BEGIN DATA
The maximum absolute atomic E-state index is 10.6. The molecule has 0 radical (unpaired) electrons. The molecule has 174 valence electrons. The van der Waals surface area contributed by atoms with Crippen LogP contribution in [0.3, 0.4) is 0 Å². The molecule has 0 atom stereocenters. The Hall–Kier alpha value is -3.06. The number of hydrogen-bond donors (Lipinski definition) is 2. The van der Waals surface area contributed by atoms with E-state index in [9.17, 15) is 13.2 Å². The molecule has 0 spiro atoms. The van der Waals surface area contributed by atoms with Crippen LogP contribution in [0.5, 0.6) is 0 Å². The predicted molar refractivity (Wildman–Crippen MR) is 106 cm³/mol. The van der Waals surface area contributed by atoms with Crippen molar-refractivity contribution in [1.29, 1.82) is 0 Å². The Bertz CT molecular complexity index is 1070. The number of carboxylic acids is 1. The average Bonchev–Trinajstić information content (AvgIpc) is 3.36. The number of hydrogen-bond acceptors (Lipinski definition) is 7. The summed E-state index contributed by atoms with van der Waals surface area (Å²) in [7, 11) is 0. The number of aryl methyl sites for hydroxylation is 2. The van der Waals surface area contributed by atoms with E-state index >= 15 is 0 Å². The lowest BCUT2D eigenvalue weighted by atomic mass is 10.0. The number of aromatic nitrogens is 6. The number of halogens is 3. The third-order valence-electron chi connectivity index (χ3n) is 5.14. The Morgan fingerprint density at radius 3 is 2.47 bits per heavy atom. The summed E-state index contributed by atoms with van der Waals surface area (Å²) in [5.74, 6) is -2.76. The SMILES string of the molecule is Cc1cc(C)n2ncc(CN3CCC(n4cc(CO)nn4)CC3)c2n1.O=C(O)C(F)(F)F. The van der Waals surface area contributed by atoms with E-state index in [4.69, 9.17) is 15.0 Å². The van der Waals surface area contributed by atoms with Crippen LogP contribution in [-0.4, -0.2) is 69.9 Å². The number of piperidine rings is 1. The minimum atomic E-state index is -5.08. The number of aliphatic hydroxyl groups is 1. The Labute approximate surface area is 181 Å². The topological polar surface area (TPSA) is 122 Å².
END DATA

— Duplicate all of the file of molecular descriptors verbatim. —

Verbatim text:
The maximum absolute atomic E-state index is 10.6. The molecule has 0 radical (unpaired) electrons. The molecule has 174 valence electrons. The van der Waals surface area contributed by atoms with Crippen LogP contribution in [0.3, 0.4) is 0 Å². The molecule has 0 atom stereocenters. The Hall–Kier alpha value is -3.06. The number of hydrogen-bond donors (Lipinski definition) is 2. The van der Waals surface area contributed by atoms with E-state index in [9.17, 15) is 13.2 Å². The molecule has 0 spiro atoms. The van der Waals surface area contributed by atoms with Crippen LogP contribution in [0.5, 0.6) is 0 Å². The predicted molar refractivity (Wildman–Crippen MR) is 106 cm³/mol. The van der Waals surface area contributed by atoms with Crippen molar-refractivity contribution in [1.29, 1.82) is 0 Å². The Bertz CT molecular complexity index is 1070. The number of carboxylic acids is 1. The average Bonchev–Trinajstić information content (AvgIpc) is 3.36. The number of hydrogen-bond acceptors (Lipinski definition) is 7. The summed E-state index contributed by atoms with van der Waals surface area (Å²) in [7, 11) is 0. The number of aryl methyl sites for hydroxylation is 2. The van der Waals surface area contributed by atoms with E-state index >= 15 is 0 Å². The lowest BCUT2D eigenvalue weighted by atomic mass is 10.0. The number of aromatic nitrogens is 6. The number of halogens is 3. The third-order valence-electron chi connectivity index (χ3n) is 5.14. The Morgan fingerprint density at radius 3 is 2.47 bits per heavy atom. The summed E-state index contributed by atoms with van der Waals surface area (Å²) in [5.74, 6) is -2.76. The SMILES string of the molecule is Cc1cc(C)n2ncc(CN3CCC(n4cc(CO)nn4)CC3)c2n1.O=C(O)C(F)(F)F. The van der Waals surface area contributed by atoms with E-state index in [4.69, 9.17) is 15.0 Å². The van der Waals surface area contributed by atoms with Crippen LogP contribution in [-0.4, -0.2) is 69.9 Å². The number of piperidine rings is 1. The minimum atomic E-state index is -5.08. The number of aliphatic hydroxyl groups is 1. The Labute approximate surface area is 181 Å². The topological polar surface area (TPSA) is 122 Å².